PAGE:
Chipmakers Look Beyond Scaling

GlobalFoundries CTO Gary Patton digs into how customers’ priorities are shifting with new market opportunities.


Gary Patton, CTO of GlobalFoundries, sat down with Semiconductor Engineering to discuss the rollout of EUV, the rising cost of designing chips at the most advanced nodes, and the growing popularity of 22nm planar FD-SOI in a number of markets. What follows are excerpts of that conversation.

SE: You’ve just begun deploying EUV. Are you experiencing any issues?

Patton: It’s a very complicated tool. There are challenges in getting everything set just right.

SE: What size power supply are you using?

Patton: We’re running at 150 watts right now.

SE: There are reports in papers and conference presentations about stochastic effects and photoresist-related problems. How does that affect your rollout?

Patton: We’re going to start with contacts and vias, where mask defectivity is not critical. Then we’ll extend it to metal lines. We’re adding it in a very transparent way. Our customers will get the benefits that hopefully will be expected of EUV in terms of defectivity and throughput, but our plan is not to use EUV in any critical path at 7nm.

SE: Along with the cost of EUV, there’s been a lot of discussion about the cost of designing chips at 7nm and 5nm. Lithography is just one factor there. Will companies be designing full chips at 3nm, or will they start doing the logic at the most advanced node and the analog at 40nm, for example?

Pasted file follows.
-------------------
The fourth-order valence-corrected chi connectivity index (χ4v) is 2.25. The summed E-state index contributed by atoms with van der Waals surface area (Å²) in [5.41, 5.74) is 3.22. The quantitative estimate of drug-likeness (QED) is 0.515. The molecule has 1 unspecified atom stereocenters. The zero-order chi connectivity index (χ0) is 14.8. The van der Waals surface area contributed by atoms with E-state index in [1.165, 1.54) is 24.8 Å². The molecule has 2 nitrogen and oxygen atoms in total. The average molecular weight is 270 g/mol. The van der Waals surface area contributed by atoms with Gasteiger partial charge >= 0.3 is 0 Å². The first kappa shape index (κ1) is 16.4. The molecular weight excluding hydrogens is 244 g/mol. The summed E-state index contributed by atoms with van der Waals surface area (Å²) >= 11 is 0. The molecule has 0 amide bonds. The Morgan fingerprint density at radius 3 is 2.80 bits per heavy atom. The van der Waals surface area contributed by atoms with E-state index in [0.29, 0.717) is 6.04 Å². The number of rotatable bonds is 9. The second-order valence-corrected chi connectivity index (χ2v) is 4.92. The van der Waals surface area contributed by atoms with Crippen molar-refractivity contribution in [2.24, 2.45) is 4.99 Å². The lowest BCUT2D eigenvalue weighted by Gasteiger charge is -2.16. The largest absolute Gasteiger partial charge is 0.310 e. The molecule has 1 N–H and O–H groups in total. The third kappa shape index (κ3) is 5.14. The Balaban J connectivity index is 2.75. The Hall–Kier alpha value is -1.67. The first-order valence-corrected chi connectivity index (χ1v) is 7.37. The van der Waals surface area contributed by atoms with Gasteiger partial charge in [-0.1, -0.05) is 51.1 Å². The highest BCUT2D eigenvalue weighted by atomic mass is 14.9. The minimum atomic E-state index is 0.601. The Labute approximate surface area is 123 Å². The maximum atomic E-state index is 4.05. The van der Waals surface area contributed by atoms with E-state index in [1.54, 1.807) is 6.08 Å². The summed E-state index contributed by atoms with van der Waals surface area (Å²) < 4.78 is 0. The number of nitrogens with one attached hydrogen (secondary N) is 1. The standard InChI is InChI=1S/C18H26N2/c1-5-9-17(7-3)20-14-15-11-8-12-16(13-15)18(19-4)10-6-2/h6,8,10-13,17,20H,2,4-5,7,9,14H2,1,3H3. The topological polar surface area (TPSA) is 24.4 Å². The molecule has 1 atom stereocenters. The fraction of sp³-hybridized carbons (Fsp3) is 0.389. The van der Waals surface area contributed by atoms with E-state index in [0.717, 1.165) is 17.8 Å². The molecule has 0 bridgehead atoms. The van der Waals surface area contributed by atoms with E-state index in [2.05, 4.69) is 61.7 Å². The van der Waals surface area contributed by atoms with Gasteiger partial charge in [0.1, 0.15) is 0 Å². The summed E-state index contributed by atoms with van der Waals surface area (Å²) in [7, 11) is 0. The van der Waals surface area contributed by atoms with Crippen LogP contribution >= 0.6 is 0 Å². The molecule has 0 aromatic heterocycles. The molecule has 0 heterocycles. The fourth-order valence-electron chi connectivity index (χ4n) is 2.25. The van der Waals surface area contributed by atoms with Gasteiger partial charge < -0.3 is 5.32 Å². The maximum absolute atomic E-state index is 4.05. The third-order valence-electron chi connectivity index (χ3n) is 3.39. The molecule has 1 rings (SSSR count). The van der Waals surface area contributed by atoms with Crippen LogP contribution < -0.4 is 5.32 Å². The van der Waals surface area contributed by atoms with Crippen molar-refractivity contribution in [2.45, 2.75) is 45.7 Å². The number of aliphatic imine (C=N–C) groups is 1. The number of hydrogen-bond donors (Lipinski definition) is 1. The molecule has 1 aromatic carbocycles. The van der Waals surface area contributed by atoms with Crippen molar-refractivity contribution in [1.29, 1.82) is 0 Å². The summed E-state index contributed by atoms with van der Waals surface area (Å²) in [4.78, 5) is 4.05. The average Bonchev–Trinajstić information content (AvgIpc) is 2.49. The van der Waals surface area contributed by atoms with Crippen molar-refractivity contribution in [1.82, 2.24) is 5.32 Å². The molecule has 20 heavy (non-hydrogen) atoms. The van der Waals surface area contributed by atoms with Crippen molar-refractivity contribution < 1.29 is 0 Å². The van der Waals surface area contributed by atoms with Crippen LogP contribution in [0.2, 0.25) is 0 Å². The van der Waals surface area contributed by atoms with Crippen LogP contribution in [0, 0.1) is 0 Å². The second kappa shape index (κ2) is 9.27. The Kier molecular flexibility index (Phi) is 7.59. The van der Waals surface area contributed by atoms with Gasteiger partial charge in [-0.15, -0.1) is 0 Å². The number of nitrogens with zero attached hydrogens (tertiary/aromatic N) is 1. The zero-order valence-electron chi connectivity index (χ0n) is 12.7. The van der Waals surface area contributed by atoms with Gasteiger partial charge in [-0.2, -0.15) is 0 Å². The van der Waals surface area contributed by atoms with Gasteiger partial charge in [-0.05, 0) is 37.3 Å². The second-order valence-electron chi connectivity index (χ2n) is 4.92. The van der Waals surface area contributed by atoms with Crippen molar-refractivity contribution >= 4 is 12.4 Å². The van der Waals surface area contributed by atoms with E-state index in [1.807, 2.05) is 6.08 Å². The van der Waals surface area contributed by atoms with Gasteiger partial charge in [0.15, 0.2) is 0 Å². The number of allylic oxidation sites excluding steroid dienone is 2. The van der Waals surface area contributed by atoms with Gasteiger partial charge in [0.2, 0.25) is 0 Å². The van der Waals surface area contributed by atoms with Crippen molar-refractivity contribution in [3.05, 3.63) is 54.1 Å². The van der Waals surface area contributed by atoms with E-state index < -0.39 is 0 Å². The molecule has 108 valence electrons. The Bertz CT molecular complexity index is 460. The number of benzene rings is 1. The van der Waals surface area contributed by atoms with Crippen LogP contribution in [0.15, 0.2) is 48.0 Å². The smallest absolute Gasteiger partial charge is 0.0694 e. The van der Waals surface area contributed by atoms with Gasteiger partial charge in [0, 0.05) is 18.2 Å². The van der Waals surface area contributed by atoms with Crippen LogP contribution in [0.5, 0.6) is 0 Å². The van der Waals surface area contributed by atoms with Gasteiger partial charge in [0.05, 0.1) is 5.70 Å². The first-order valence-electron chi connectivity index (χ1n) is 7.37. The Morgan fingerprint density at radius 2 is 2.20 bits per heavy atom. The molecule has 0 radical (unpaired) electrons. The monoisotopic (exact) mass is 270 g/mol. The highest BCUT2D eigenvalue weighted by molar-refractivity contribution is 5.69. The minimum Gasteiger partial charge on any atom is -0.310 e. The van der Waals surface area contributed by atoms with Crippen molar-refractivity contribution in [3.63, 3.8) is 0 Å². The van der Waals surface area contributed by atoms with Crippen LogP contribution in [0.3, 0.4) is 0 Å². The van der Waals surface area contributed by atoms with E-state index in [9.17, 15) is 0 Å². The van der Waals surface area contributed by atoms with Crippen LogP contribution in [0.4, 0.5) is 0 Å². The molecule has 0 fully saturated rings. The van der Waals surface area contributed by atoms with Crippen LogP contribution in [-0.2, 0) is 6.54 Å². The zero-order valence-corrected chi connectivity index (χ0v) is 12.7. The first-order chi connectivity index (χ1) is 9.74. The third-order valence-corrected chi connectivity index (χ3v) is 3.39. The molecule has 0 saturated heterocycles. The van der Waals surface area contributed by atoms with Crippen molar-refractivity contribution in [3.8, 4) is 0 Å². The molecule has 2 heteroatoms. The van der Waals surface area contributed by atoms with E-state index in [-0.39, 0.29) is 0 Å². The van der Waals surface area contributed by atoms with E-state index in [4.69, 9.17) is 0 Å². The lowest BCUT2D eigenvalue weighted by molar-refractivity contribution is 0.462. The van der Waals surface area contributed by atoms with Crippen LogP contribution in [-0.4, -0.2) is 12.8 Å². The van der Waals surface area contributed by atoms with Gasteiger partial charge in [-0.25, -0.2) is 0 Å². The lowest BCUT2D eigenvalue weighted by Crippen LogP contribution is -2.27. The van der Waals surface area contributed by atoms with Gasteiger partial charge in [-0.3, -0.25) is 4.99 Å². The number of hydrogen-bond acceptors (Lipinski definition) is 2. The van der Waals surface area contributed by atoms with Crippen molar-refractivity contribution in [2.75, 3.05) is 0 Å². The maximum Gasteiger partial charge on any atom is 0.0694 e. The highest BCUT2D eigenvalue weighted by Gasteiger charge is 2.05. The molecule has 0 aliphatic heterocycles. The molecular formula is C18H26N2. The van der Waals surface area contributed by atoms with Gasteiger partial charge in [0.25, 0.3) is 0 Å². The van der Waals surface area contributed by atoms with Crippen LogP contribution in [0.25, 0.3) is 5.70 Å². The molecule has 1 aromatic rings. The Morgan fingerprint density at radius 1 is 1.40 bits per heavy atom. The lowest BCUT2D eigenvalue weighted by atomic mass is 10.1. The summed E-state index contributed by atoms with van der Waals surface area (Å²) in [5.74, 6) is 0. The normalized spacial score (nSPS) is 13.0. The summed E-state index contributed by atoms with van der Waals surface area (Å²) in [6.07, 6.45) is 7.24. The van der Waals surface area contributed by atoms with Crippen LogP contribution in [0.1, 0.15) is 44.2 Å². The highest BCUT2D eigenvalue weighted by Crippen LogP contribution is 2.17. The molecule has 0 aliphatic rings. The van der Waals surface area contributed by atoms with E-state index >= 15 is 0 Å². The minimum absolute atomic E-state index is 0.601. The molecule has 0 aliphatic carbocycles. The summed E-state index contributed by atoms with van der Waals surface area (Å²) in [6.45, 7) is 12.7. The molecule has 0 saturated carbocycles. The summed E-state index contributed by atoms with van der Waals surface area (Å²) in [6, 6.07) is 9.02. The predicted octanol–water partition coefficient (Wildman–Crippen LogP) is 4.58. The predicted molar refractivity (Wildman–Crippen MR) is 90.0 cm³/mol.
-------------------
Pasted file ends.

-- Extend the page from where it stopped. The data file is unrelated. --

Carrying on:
Patton: I’ve been a long-time advocate of 2.5D and 3D integration. It’s coming now for real. 2.5D, in particular, has taken off on 14nm. A large portion of our ASIC design wins are leveraging 2.5D. We also have some pretty exciting projects on 3D at 7nm. They will do some of this disaggregation you’re talking about. So you can have a logic chip and then layers of SRAM above it.

SE: The initial idea was that this would be logic on logic, but that was before anyone started considering thermal issues. Is that still coming, or is the future about memory on logic?

Patton: I see it as more likely with logic and memory above it. Not everyone can afford to go into these advanced nodes, though. We’re seeing the node-to-node transition slowing down. There are still some companies focused on the Christmas season and driving hard to move from node to node, but the value proposition is becoming weaker. Both 10nm and 20nm were very weak nodes from a customer perspective. Customers skipped those and went to 14, or they’re now heading to 7nm. I see similar things playing out at 5nm as at 10nm and 20nm. In addition, that will be the end of the road on electrostatics for a finFET device.

SE: So where do you go next?

Patton: I don’t know what our next node will be called, but we’re not going to do a half-node. Our 7nm is a very strong shrink off of 14nm, with a strong performance improvement, and we’re looking to do the same thing after 7nm.

SE: How many companies can afford that?

Patton: It’s very expensive to design a chip at the latest node with all the masks. It’s 85 masks. There are a number of articles that have been published where the cost of designing a chip is several hundred million dollars and growing. That’s where FD-SOI comes in. It’s a much lower cost to design an FD device. There are fewer masks. Not all of that is double or triple patterning. It’s really optimized for cost both from a technology and a design perspective. And for customers looking for that balance between power, performance and cost, and the ability to integrate RF on the same chip, FD plays well in that market.